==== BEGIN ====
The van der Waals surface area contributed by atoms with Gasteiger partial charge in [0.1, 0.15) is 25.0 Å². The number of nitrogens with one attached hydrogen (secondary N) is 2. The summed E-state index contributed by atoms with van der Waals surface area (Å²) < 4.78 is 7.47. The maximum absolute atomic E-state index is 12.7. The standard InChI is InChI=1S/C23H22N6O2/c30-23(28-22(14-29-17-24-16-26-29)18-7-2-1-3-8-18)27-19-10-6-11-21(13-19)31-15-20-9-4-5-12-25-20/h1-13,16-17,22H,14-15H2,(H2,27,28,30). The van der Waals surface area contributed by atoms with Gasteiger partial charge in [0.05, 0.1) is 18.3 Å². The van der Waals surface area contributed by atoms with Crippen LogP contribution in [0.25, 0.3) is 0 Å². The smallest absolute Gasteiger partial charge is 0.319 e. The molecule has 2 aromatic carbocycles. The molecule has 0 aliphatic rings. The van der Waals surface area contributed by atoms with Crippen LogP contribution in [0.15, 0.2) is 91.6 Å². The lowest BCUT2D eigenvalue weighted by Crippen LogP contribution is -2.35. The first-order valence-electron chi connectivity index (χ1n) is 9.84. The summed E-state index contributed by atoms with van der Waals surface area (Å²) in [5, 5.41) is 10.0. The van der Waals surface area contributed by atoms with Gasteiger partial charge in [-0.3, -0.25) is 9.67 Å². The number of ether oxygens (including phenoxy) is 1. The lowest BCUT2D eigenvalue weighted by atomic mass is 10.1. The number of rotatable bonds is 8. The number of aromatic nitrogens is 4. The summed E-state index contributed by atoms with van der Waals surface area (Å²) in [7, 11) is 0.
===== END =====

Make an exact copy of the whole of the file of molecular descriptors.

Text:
The van der Waals surface area contributed by atoms with Gasteiger partial charge in [0.1, 0.15) is 25.0 Å². The number of nitrogens with one attached hydrogen (secondary N) is 2. The summed E-state index contributed by atoms with van der Waals surface area (Å²) < 4.78 is 7.47. The maximum absolute atomic E-state index is 12.7. The standard InChI is InChI=1S/C23H22N6O2/c30-23(28-22(14-29-17-24-16-26-29)18-7-2-1-3-8-18)27-19-10-6-11-21(13-19)31-15-20-9-4-5-12-25-20/h1-13,16-17,22H,14-15H2,(H2,27,28,30). The van der Waals surface area contributed by atoms with Gasteiger partial charge in [0.05, 0.1) is 18.3 Å². The van der Waals surface area contributed by atoms with Crippen LogP contribution in [0.25, 0.3) is 0 Å². The smallest absolute Gasteiger partial charge is 0.319 e. The molecule has 2 aromatic carbocycles. The molecule has 0 aliphatic rings. The van der Waals surface area contributed by atoms with Crippen LogP contribution in [0.15, 0.2) is 91.6 Å². The lowest BCUT2D eigenvalue weighted by Crippen LogP contribution is -2.35. The first-order valence-electron chi connectivity index (χ1n) is 9.84. The summed E-state index contributed by atoms with van der Waals surface area (Å²) in [5, 5.41) is 10.0. The van der Waals surface area contributed by atoms with Gasteiger partial charge in [-0.3, -0.25) is 9.67 Å². The number of ether oxygens (including phenoxy) is 1. The lowest BCUT2D eigenvalue weighted by atomic mass is 10.1. The number of rotatable bonds is 8. The number of aromatic nitrogens is 4. The summed E-state index contributed by atoms with van der Waals surface area (Å²) in [7, 11) is 0.